The Roles of Mothers & Fathers in their Children’s Mental HealthApril 15, 2019
Seasonal Affective Disorder (SAD)July 1, 2019
A recent study done in 2018 has confirmed the worst – South African teens are in a depression crisis. Not exactly the best way to go into Youth Month, but it’s necessary to understand what we’re dealing with so that our teens can get the help they need. The stark reality is that 24% of youth from Grade 8 through 11 struggle with feelings of sadness, hopelessness, and depression. Furthermore, a staggering 21% have tried to commit suicide. And these are just the cases we’re
aware of. So many teens deal with mental health issues that go untreated, or are not detected at all. Some of these issues include anxiety, depression, trauma, as well as stress and mood disorders. Added to this, all of the aforementioned conditions greatly increase the suicide risk. It’s clear that being a teen in South Africa today comes with a unique set of challenges that has pushed it to this critical point.
The challenges SA Youth face It’s more than 40 years after the Soweto Uprising of 1976 – the day commemorated on June 16 as Youth Day. However, the struggle for a brighter future for SA’s youth is still going strong. And the struggle is real. That’s because teens today face high rates of poverty and crime, obstacles to equal education, widespread unemployment, and substance abuse. What’s worse, is that there is seemingly no plan to address these challenges and improve our youth’s quality of life.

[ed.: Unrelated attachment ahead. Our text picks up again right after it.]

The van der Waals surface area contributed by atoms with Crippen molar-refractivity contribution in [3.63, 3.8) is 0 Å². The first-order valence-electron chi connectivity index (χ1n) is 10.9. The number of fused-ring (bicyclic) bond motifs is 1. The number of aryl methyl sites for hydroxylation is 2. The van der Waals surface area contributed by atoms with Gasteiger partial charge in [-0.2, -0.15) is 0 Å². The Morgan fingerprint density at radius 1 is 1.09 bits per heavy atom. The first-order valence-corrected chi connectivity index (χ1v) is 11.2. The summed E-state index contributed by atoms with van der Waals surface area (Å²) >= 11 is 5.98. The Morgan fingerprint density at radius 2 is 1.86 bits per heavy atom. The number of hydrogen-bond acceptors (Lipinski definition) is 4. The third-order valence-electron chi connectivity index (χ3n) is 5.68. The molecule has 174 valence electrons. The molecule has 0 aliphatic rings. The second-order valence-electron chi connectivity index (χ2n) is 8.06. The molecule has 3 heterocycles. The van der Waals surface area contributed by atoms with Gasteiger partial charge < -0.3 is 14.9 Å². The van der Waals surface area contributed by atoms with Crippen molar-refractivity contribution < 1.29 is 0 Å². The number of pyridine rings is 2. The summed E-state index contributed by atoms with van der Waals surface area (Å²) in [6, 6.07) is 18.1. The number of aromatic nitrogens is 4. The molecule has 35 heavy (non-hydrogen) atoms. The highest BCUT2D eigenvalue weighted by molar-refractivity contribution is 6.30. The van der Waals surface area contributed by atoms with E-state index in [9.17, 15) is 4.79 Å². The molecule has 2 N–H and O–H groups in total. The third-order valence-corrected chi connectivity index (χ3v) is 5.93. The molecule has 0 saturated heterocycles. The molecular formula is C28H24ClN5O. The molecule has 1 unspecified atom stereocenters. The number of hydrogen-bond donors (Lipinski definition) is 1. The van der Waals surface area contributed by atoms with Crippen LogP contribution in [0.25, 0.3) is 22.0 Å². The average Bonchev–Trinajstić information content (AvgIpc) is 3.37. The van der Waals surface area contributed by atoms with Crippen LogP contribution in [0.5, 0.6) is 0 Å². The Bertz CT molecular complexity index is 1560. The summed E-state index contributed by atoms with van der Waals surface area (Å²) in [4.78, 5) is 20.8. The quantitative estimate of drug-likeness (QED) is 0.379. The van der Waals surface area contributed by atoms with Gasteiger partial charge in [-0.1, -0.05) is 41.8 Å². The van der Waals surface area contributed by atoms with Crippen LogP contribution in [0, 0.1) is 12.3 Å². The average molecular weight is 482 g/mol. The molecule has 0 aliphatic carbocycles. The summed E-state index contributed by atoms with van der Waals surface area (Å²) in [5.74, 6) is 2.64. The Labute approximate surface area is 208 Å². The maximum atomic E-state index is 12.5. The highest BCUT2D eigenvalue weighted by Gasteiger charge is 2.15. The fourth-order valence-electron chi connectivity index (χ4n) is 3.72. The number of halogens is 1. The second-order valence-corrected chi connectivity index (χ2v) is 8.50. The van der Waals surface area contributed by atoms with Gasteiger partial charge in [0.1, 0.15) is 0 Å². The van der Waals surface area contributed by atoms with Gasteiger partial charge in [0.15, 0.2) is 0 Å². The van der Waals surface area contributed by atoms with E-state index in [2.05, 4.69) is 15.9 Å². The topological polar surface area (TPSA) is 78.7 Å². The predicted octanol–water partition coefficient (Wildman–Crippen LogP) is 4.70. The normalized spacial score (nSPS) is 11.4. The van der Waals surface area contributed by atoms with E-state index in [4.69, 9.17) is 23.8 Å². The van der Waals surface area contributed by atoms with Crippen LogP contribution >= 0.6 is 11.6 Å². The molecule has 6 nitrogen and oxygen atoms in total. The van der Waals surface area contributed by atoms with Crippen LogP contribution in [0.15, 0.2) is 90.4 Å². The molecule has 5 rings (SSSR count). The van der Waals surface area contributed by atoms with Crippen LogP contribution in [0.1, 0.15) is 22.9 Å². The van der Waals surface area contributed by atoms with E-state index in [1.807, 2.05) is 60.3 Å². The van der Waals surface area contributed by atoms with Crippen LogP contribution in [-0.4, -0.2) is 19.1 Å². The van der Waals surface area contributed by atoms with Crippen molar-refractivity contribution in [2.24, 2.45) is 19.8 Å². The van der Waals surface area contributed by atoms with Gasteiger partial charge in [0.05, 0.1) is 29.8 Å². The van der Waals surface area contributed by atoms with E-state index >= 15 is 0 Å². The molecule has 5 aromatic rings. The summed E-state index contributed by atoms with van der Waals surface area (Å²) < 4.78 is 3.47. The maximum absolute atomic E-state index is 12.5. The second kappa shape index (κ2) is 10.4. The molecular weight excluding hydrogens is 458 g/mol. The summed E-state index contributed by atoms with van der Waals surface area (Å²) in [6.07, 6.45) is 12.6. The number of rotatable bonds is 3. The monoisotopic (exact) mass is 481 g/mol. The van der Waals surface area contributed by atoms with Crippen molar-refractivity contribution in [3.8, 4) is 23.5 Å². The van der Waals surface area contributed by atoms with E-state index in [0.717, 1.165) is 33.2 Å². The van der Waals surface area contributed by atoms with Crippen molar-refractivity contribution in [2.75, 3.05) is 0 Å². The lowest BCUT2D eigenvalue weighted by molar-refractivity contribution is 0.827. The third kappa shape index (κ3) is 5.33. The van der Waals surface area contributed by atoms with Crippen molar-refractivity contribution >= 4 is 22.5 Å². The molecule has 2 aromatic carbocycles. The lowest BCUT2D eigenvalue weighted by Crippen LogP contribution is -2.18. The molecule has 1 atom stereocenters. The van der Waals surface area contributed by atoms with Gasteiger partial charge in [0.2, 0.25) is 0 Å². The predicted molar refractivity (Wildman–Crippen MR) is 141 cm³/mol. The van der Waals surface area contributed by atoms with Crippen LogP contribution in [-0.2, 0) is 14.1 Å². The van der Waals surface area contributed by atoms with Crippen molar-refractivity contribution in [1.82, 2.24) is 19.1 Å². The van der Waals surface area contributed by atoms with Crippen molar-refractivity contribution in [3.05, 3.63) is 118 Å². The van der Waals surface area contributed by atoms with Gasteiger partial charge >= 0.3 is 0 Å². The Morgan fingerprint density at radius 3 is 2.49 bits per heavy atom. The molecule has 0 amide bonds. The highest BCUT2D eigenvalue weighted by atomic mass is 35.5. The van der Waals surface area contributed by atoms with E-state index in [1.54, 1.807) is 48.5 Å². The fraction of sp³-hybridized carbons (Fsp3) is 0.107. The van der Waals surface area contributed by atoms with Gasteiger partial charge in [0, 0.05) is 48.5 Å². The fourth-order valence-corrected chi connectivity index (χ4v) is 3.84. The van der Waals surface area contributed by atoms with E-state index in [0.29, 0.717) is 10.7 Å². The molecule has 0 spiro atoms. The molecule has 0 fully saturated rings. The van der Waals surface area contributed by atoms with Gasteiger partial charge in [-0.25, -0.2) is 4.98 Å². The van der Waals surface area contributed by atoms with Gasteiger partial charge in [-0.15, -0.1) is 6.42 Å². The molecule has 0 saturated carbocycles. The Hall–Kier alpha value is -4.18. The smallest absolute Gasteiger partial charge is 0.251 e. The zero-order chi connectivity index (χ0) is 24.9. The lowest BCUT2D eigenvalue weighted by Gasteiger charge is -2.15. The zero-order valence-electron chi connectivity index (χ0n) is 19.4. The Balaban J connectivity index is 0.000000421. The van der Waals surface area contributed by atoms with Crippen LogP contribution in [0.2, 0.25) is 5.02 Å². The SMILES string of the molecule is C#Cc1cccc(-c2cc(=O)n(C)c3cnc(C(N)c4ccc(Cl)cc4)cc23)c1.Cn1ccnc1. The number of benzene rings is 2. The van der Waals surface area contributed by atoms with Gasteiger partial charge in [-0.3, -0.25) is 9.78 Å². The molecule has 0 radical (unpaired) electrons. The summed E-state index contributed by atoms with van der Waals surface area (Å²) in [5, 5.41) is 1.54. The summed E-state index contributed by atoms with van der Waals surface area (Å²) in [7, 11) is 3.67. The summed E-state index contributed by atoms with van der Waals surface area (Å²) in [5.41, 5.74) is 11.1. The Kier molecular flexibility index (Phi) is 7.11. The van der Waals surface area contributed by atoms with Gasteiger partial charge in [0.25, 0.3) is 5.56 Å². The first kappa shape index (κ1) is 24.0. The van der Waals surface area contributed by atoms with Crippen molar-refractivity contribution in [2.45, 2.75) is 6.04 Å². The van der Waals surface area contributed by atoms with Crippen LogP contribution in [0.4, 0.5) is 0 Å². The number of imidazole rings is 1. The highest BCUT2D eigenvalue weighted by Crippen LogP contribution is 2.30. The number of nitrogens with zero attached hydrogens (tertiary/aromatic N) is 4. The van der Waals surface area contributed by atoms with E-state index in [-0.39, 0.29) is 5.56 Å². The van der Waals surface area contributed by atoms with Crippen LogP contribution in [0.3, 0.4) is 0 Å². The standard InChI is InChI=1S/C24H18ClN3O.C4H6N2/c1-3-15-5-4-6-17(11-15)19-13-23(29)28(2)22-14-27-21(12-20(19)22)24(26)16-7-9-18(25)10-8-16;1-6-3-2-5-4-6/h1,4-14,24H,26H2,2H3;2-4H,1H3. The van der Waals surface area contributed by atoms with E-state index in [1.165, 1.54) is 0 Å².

For example, there have been calls for cuts to the education budget. This is with the knowledge that only 45% of Grade 1s will write their matric exam. Cuts to the budget will mean less resources, a decrease in trained teachers and ultimately, children who are being sold short by their country. And say the lucky 45% pass their matric exam and graduate into adult citizenship. Where will they work?
Unemployment has more than 60% of the country’s youth living in abject poverty. Not surprising, since South Africa boasts a long, drawn-out relationship with poverty and crime. That’s because both those conditions create cycles that are virtually impossible to break. But that doesn’t mean we shouldn’t try. The cost of not trying is far too great, as we can see on the faces of our suffering youth.
Making a change Mental well-being is a teenager’s first line of defense when it comes to coping with life’s challenges. So where do we begin to help them manage it? As parents/caregivers, it’s important that we help our teens develop resilience in the face of life’s stresses. Involvement and engagement are two ways in which you can help them do that.Firstly, educate yourself about the warning signs of mental illness so that you know what to look out for. Further, make sure you’re available and supportive in a non-judgmental way. Open communication does wonders for peace of mind and security. Another thing you can do to encourage positive mental health, is to teach them good physical health. This means regular exercise, following a balanced diet, and getting enough sleep. The link between the body and mind is undeniable, and when we take care of the one, the other naturally benefits. The support of family is key when it comes to managing mental health, and nobody understands that better than we do here at ZwavelStream Clinic. That is why our treatment programs make provision to include guidance and support for family members. In this way, we create a strong positive force for young people to rely on in their times of struggle. Please
get in touch with us if you’d like to know more about our adolescent treatment programs.